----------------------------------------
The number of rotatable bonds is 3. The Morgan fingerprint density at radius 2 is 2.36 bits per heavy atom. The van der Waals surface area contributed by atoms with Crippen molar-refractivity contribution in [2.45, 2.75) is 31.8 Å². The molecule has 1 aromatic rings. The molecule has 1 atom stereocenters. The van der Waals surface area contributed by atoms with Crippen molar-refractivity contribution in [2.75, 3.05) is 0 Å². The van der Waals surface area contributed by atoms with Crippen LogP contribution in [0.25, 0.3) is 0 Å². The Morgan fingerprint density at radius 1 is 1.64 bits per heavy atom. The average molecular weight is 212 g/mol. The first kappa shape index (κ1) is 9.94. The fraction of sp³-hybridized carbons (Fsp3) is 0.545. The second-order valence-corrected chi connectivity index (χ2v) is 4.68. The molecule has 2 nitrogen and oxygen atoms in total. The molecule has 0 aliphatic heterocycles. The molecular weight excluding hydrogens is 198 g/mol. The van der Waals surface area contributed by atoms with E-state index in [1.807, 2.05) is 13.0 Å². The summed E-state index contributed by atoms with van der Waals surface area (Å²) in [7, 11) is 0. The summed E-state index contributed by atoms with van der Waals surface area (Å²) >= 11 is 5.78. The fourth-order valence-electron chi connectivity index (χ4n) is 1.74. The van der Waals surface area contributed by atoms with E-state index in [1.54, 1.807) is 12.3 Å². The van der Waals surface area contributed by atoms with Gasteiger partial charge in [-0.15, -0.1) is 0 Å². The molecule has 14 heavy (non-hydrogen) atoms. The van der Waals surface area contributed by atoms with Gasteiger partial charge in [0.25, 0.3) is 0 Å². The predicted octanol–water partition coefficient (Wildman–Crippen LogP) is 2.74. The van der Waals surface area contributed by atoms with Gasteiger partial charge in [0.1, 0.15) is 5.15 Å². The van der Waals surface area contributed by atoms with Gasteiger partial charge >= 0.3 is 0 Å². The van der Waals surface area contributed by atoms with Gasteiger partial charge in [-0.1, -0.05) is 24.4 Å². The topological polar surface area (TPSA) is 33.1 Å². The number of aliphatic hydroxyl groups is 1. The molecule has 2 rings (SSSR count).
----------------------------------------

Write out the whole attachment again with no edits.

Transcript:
The number of rotatable bonds is 3. The Morgan fingerprint density at radius 2 is 2.36 bits per heavy atom. The van der Waals surface area contributed by atoms with Crippen molar-refractivity contribution in [2.45, 2.75) is 31.8 Å². The molecule has 1 aromatic rings. The molecule has 1 atom stereocenters. The van der Waals surface area contributed by atoms with Crippen molar-refractivity contribution in [2.75, 3.05) is 0 Å². The van der Waals surface area contributed by atoms with Crippen LogP contribution in [0.25, 0.3) is 0 Å². The Morgan fingerprint density at radius 1 is 1.64 bits per heavy atom. The average molecular weight is 212 g/mol. The first kappa shape index (κ1) is 9.94. The fraction of sp³-hybridized carbons (Fsp3) is 0.545. The second-order valence-corrected chi connectivity index (χ2v) is 4.68. The molecule has 2 nitrogen and oxygen atoms in total. The molecule has 0 aliphatic heterocycles. The molecular weight excluding hydrogens is 198 g/mol. The van der Waals surface area contributed by atoms with E-state index in [1.807, 2.05) is 13.0 Å². The summed E-state index contributed by atoms with van der Waals surface area (Å²) in [7, 11) is 0. The summed E-state index contributed by atoms with van der Waals surface area (Å²) >= 11 is 5.78. The fourth-order valence-electron chi connectivity index (χ4n) is 1.74. The van der Waals surface area contributed by atoms with E-state index in [1.54, 1.807) is 12.3 Å². The van der Waals surface area contributed by atoms with Gasteiger partial charge in [-0.15, -0.1) is 0 Å². The molecule has 14 heavy (non-hydrogen) atoms. The van der Waals surface area contributed by atoms with Gasteiger partial charge in [0.25, 0.3) is 0 Å². The predicted octanol–water partition coefficient (Wildman–Crippen LogP) is 2.74. The van der Waals surface area contributed by atoms with Gasteiger partial charge in [0.1, 0.15) is 5.15 Å². The van der Waals surface area contributed by atoms with Gasteiger partial charge >= 0.3 is 0 Å². The van der Waals surface area contributed by atoms with Gasteiger partial charge in [-0.1, -0.05) is 24.4 Å². The topological polar surface area (TPSA) is 33.1 Å². The number of aliphatic hydroxyl groups is 1. The molecule has 2 rings (SSSR count).